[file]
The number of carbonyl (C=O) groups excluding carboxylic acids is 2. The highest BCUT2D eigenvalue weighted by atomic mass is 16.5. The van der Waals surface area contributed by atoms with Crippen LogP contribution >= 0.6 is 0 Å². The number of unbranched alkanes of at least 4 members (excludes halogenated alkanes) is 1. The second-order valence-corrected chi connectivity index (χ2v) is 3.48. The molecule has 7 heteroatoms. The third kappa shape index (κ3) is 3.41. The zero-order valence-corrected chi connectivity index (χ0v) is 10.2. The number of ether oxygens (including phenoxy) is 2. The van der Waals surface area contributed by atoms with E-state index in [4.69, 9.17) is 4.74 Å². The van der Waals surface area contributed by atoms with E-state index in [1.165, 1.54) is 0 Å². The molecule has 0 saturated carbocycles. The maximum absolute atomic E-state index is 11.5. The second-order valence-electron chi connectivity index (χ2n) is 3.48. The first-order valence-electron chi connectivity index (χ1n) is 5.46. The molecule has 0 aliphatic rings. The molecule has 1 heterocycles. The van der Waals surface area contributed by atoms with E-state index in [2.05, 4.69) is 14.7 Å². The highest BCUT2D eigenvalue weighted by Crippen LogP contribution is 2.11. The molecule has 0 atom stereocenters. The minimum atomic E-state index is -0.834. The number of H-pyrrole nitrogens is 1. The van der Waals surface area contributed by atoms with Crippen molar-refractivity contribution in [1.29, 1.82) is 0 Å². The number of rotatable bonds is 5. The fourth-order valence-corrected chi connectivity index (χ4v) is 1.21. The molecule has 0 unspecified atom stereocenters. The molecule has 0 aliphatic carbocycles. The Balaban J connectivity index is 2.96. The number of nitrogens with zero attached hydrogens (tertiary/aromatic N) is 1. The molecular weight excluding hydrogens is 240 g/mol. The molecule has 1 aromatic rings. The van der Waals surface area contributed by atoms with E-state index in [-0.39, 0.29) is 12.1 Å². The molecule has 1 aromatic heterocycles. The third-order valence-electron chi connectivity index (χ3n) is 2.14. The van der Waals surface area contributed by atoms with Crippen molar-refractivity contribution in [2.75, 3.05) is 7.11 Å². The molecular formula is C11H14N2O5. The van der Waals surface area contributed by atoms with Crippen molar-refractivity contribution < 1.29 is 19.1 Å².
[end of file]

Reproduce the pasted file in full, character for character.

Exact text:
The number of carbonyl (C=O) groups excluding carboxylic acids is 2. The highest BCUT2D eigenvalue weighted by atomic mass is 16.5. The van der Waals surface area contributed by atoms with Crippen LogP contribution >= 0.6 is 0 Å². The number of unbranched alkanes of at least 4 members (excludes halogenated alkanes) is 1. The second-order valence-corrected chi connectivity index (χ2v) is 3.48. The molecule has 7 heteroatoms. The third kappa shape index (κ3) is 3.41. The zero-order valence-corrected chi connectivity index (χ0v) is 10.2. The number of ether oxygens (including phenoxy) is 2. The van der Waals surface area contributed by atoms with E-state index in [4.69, 9.17) is 4.74 Å². The van der Waals surface area contributed by atoms with E-state index in [1.165, 1.54) is 0 Å². The molecule has 0 saturated carbocycles. The maximum absolute atomic E-state index is 11.5. The second-order valence-electron chi connectivity index (χ2n) is 3.48. The first-order valence-electron chi connectivity index (χ1n) is 5.46. The molecule has 0 aliphatic rings. The molecule has 1 heterocycles. The van der Waals surface area contributed by atoms with E-state index in [2.05, 4.69) is 14.7 Å². The highest BCUT2D eigenvalue weighted by Crippen LogP contribution is 2.11. The molecule has 0 atom stereocenters. The minimum atomic E-state index is -0.834. The number of H-pyrrole nitrogens is 1. The van der Waals surface area contributed by atoms with Crippen molar-refractivity contribution in [1.29, 1.82) is 0 Å². The number of rotatable bonds is 5. The fourth-order valence-corrected chi connectivity index (χ4v) is 1.21. The molecule has 0 unspecified atom stereocenters. The molecule has 0 aliphatic carbocycles. The Balaban J connectivity index is 2.96. The number of nitrogens with zero attached hydrogens (tertiary/aromatic N) is 1. The molecular weight excluding hydrogens is 240 g/mol. The molecule has 1 aromatic rings. The van der Waals surface area contributed by atoms with E-state index in [-0.39, 0.29) is 12.1 Å². The molecule has 1 aromatic heterocycles. The third-order valence-electron chi connectivity index (χ3n) is 2.14. The van der Waals surface area contributed by atoms with Crippen molar-refractivity contribution in [2.75, 3.05) is 7.11 Å². The molecular formula is C11H14N2O5. The van der Waals surface area contributed by atoms with Crippen molar-refractivity contribution < 1.29 is 19.1 Å².